[Numpy-discussion] what goes wrong with cos(), sin()
David Goldsmith
David.L.Goldsmith@noaa....
Wed Feb 21 14:40:58 CST 2007
I grew up a TI guy - my recollection is that they stated in the user
manual that though the display could show "only" 10 decimal digits,
memory saved and computations used 16; perhaps nowadays it is even more,
but unless you're doing millions of sequential calculations (how often
do you do that on a handheld scientific calculator?) you shouldn't be
seeing cumulative error problems, right?
DG
Christopher Barker wrote:
> Robert Kern wrote:
>
>> Christopher Barker wrote:
>>
>>> I wonder if there are any C math libs that do a better job than you'd
>>> expect from standard FP? (short of unlimited precision ones)
>>>
>> With respect to π and the zeros of sin() and cos()? Not really. If
>> numpy.sin(numpy.pi) were to give you 0.0, it would be *wrong*. numpy.sin() is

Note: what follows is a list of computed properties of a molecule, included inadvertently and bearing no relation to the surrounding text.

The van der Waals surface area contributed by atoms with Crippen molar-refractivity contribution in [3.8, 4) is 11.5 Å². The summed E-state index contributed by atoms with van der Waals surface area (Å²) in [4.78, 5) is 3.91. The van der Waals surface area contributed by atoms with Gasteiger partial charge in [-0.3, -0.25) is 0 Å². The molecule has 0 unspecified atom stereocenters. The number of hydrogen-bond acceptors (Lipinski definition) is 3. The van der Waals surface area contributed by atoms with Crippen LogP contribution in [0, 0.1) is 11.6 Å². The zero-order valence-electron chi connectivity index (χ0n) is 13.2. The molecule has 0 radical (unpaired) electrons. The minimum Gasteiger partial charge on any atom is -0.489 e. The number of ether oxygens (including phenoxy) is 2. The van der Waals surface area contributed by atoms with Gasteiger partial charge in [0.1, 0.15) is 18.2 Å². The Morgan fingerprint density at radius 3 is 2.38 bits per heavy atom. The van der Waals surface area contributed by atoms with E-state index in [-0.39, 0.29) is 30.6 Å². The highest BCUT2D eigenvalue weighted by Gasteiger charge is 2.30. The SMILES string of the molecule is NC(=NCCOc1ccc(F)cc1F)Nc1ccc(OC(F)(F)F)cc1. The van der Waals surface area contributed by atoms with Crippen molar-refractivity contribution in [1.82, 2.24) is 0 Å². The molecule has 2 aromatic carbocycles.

>> supposed to give you the most accurate result representable in double-precision
>> for the input you gave it.
>>
>
> But does it?
>
>
>> numpy.pi is not π.
>>
>
> More precisely, it's the best IEEE754 64 bit FP approximation of pi.
>
> Right. I think that was the trick that HP used -- they somehow stored
> and worked with pi with more digits. The things you can do if you're
> making dedicated hardware.
>
> I do wonder if there would be some way to use the extended precision
> built in to Intel FP hardware -- i.e. have a pi that you can pass in
> that has the full 80 bits that can be used internally. I don't know if
> the trig functions can be done with extended precision though.
>
> -Chris
>
>
>
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